We’re heading into the final stretch of 2017. How are your yearly goals coming along? Truth be told, if you need to check in on your progress at this point, chances are you’re missing the mark.
After all, examining your goals should be part your daily routine (in fact, it should be done first thing every morning, before you start your work day). By this time of year, you should be well acquainted with what you want to achieve and taking the daily steps to get there—no need for a reminder or periodic check-in.
As you take inventory of 2017, and before jumping into a fresh set of goals for the new year, here are three undeniable truths of goal-setting:
They must be realistic.
If you’ve ever watched “America’s Got Talent” or a similar competition, you’ll know what I’m talking about. You can have all the heart, drive and determination in the world—but without a natural talent or inclination for what you’re trying to achieve, your goals will surely remain out of reach. Sometimes, no amount of practice or resolve will make you a good singer, no matter how hard you try.
The same goes for business. Pull back the lens and self-evaluate to discover what you’re naturally good at, and what you’re not. If self-evaluation isn’t your thing, ask a colleague for honest, unfiltered feedback. Then key in on where your talents are. Your goals will not only be more attainable; they’ll also come to you more naturally.
Break big goals down.
Swinging for the fences and setting lofty goals is great as a long-term plan, but breaking major goals into smaller goals is the better way to go. If you’re currently a $ 100,000 GCI producer, for instance, it simply doesn’t make sense to make a 2018 goal of earning $ 1 million for the year, or even $ 500,000, for that matter. Instead, shoot for $ 150,000 or $ 200,000 or even $ 250,000. After two or three years of accomplishing smaller goals, you’ll find yourself at your larger one.
Additionally, don’t set too many goals, or you risk spreading your focus too thin to achieve any of them at a quality level.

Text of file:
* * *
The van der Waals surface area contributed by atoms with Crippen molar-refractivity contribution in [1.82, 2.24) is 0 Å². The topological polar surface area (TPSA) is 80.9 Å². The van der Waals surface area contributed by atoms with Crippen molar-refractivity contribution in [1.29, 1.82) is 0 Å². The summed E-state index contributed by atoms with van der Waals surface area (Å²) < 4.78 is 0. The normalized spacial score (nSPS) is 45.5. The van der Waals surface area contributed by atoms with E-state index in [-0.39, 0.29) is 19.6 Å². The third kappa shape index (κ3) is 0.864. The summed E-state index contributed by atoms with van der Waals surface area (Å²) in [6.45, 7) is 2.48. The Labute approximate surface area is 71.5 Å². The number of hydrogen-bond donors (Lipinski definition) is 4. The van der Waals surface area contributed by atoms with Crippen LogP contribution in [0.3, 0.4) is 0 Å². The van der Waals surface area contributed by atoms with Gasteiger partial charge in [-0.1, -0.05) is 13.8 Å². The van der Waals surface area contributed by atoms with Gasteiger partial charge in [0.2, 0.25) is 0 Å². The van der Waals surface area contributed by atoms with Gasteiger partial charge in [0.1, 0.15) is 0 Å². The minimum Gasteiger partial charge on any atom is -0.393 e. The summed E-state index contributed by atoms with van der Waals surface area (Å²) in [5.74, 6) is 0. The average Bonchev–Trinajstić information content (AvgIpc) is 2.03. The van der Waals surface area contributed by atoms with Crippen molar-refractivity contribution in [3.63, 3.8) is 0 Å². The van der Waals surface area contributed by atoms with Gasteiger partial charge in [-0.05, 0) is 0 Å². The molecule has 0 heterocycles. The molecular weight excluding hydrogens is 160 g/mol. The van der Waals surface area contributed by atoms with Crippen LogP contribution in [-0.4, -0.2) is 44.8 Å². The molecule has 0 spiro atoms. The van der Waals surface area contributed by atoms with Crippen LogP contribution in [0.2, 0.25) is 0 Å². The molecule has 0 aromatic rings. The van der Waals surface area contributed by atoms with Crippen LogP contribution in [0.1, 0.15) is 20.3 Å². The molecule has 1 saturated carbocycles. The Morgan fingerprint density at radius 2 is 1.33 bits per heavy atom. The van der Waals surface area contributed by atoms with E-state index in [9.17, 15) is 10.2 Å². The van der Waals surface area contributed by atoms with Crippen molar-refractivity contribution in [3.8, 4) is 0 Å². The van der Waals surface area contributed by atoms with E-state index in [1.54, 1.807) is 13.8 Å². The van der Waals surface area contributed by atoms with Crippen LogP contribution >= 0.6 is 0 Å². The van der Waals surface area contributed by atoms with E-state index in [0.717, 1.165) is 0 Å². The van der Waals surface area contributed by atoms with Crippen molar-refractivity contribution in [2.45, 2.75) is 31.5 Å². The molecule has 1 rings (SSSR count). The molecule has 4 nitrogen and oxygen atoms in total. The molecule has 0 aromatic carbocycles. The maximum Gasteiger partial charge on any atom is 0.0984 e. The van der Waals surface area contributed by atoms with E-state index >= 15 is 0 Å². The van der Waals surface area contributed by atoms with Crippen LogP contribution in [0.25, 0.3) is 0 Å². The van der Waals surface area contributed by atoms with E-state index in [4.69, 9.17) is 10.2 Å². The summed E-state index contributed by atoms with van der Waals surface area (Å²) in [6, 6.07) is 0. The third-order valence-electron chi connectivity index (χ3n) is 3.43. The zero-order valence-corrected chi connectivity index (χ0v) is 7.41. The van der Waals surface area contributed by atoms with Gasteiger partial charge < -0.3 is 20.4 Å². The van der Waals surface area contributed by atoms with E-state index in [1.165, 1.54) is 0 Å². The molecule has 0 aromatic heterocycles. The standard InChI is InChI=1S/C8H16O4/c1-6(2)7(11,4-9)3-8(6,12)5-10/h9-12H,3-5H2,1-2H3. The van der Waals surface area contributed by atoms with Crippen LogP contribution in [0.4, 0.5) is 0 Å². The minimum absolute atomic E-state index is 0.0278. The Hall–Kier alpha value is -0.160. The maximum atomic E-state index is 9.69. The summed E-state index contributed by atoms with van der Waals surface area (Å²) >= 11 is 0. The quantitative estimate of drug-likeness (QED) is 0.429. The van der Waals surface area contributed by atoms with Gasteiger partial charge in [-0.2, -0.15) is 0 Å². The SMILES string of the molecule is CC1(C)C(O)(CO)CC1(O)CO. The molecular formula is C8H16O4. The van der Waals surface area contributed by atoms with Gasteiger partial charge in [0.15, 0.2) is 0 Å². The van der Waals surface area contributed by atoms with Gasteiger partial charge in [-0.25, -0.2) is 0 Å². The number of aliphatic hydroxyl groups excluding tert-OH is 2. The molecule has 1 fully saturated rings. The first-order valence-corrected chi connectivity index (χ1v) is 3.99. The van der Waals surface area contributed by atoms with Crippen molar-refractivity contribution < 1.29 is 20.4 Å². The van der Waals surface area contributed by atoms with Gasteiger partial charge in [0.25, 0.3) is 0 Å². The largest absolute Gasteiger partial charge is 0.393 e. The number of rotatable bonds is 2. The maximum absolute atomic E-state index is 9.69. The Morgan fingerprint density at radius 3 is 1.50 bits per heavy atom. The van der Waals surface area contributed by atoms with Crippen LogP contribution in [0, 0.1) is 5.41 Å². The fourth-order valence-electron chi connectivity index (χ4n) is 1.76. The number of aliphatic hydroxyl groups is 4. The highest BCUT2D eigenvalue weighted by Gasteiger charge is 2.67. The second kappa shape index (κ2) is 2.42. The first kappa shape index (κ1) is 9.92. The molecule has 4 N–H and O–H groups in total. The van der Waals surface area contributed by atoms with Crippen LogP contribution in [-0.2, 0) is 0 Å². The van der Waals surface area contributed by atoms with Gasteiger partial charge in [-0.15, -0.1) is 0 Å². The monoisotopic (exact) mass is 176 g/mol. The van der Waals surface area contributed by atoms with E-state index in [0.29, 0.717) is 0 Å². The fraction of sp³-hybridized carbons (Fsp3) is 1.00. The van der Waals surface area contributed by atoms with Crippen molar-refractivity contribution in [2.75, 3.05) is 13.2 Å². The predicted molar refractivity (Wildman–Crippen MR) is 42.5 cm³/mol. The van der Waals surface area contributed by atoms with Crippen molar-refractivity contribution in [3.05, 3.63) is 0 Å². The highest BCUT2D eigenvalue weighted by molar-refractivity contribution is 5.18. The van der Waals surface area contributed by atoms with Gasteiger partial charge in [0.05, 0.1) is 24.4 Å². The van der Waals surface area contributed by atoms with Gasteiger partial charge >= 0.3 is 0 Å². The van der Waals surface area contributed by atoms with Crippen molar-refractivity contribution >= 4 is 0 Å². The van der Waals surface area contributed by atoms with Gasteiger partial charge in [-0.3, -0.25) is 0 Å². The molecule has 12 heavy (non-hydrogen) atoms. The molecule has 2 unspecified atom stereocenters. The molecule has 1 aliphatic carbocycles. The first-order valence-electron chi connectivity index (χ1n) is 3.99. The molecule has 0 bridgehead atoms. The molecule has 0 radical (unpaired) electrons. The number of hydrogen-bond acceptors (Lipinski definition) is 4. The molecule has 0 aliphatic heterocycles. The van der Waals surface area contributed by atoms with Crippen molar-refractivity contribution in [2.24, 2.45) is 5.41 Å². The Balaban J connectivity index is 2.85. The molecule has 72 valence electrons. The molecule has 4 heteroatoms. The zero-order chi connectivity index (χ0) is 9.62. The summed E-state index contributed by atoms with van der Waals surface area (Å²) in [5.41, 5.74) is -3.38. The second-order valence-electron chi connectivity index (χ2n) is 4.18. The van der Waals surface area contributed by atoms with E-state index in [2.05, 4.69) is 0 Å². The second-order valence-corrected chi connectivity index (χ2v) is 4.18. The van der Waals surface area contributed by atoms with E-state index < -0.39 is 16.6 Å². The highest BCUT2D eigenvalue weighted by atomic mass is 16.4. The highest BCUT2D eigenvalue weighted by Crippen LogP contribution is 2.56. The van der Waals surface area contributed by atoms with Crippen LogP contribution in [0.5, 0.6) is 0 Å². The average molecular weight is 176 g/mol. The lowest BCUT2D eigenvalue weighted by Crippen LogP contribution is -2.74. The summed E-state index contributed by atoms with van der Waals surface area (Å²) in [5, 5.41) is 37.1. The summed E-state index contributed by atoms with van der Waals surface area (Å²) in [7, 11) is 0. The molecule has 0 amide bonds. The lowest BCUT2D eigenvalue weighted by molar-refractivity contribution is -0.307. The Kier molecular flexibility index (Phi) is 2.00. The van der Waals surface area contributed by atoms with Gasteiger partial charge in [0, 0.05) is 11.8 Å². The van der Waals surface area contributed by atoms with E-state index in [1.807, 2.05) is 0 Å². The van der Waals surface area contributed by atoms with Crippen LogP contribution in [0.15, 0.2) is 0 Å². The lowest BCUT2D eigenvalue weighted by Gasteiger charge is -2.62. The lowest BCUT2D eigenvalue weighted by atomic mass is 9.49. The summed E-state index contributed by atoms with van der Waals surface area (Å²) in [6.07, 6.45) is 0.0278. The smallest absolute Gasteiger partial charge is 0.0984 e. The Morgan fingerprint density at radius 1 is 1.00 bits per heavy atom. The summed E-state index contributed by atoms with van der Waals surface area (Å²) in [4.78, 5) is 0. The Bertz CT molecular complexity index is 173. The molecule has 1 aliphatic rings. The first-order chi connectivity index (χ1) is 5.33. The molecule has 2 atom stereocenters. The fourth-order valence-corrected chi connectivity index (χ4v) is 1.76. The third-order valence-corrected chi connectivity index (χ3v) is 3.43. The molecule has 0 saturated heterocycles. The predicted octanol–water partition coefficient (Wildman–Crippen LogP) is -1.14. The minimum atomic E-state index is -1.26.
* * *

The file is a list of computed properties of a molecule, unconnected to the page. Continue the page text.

Your goals should be attainable, realistic and small. Setting too large of goals makes it easy to give up altogether if you realize you’re behind pace. It actually works against you—kind of like a person falling short of a weight loss goal who, knowing he’s not going to make it anyway, dives into the chips and French fries.
However, this doesn’t mean you shouldn’t aspire to significant, realistic long-term goals, which leads us to…
Little achievements lead to big ones.
Nearly everybody has rockstar dreams, but only those who buckle down and do the essential daily tasks ever achieve them. It’s practicing and doing and perfecting. Every. Single. Day. In business, it’s setting daily, very reachable goals that inevitably lead to the larger prize.
Darren Hardy, founder of Success magazine, perhaps said it best: “The accomplishment of any goal is the progressive accumulation, or compound effect, of small steps taken consistently over time.”
The key component of Hardy’s insight is the “small steps.” These tasks can be admittedly tedious, but they’re the essential building blocks behind any large success story. These steps should be the first thing you look at each morning, highly defined and actionable, and done Every. Single. Day.
Geoff Lewis is president of RE/MAX, LLC.
For more information, please visit www.remax.com.
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